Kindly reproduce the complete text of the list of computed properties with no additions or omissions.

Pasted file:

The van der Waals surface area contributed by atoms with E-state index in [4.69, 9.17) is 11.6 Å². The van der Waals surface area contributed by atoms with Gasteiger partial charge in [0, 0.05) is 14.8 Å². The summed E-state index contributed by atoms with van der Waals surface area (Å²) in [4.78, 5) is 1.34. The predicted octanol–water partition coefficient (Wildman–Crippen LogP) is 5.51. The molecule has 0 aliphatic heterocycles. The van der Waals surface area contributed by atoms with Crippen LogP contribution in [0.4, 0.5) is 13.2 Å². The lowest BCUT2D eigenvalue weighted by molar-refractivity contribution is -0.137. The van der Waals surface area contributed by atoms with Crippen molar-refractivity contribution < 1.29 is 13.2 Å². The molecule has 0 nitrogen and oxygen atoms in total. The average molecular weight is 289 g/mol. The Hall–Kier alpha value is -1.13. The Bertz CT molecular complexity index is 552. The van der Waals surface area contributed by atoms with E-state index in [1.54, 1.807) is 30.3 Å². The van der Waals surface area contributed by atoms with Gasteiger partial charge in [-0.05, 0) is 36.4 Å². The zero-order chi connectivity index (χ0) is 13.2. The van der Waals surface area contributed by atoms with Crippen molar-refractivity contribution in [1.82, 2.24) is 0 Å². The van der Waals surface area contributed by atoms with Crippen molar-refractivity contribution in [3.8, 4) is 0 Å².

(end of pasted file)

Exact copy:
The van der Waals surface area contributed by atoms with E-state index in [4.69, 9.17) is 11.6 Å². The van der Waals surface area contributed by atoms with Gasteiger partial charge in [0, 0.05) is 14.8 Å². The summed E-state index contributed by atoms with van der Waals surface area (Å²) in [4.78, 5) is 1.34. The predicted octanol–water partition coefficient (Wildman–Crippen LogP) is 5.51. The molecule has 0 aliphatic heterocycles. The van der Waals surface area contributed by atoms with Crippen LogP contribution in [0.4, 0.5) is 13.2 Å². The lowest BCUT2D eigenvalue weighted by molar-refractivity contribution is -0.137. The van der Waals surface area contributed by atoms with Crippen molar-refractivity contribution < 1.29 is 13.2 Å². The molecule has 0 nitrogen and oxygen atoms in total. The average molecular weight is 289 g/mol. The Hall–Kier alpha value is -1.13. The Bertz CT molecular complexity index is 552. The van der Waals surface area contributed by atoms with E-state index in [1.54, 1.807) is 30.3 Å². The van der Waals surface area contributed by atoms with Gasteiger partial charge in [-0.05, 0) is 36.4 Å². The zero-order chi connectivity index (χ0) is 13.2. The van der Waals surface area contributed by atoms with Crippen molar-refractivity contribution in [1.82, 2.24) is 0 Å². The van der Waals surface area contributed by atoms with Crippen molar-refractivity contribution in [3.8, 4) is 0 Å².